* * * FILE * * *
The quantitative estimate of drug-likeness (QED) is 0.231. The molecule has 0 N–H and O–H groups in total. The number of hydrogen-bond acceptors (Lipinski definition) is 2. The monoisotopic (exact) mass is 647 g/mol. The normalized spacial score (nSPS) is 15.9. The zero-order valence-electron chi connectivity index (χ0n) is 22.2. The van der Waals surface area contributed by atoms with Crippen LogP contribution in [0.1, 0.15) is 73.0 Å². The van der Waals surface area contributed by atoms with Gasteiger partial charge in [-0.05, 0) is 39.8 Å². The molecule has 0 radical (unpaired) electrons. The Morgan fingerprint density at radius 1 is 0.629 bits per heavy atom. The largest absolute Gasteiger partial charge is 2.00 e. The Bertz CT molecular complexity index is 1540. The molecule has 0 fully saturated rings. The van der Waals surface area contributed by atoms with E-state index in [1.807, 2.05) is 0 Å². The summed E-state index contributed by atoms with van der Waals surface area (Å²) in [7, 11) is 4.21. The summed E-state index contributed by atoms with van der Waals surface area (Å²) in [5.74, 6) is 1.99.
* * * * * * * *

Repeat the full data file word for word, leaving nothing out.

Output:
The quantitative estimate of drug-likeness (QED) is 0.231. The molecule has 0 N–H and O–H groups in total. The number of hydrogen-bond acceptors (Lipinski definition) is 2. The monoisotopic (exact) mass is 647 g/mol. The normalized spacial score (nSPS) is 15.9. The zero-order valence-electron chi connectivity index (χ0n) is 22.2. The van der Waals surface area contributed by atoms with Crippen LogP contribution in [0.1, 0.15) is 73.0 Å². The van der Waals surface area contributed by atoms with Gasteiger partial charge in [-0.05, 0) is 39.8 Å². The molecule has 0 radical (unpaired) electrons. The Morgan fingerprint density at radius 1 is 0.629 bits per heavy atom. The largest absolute Gasteiger partial charge is 2.00 e. The Bertz CT molecular complexity index is 1540. The molecule has 0 fully saturated rings. The van der Waals surface area contributed by atoms with E-state index in [1.807, 2.05) is 0 Å². The summed E-state index contributed by atoms with van der Waals surface area (Å²) in [7, 11) is 4.21. The summed E-state index contributed by atoms with van der Waals surface area (Å²) in [5.74, 6) is 1.99.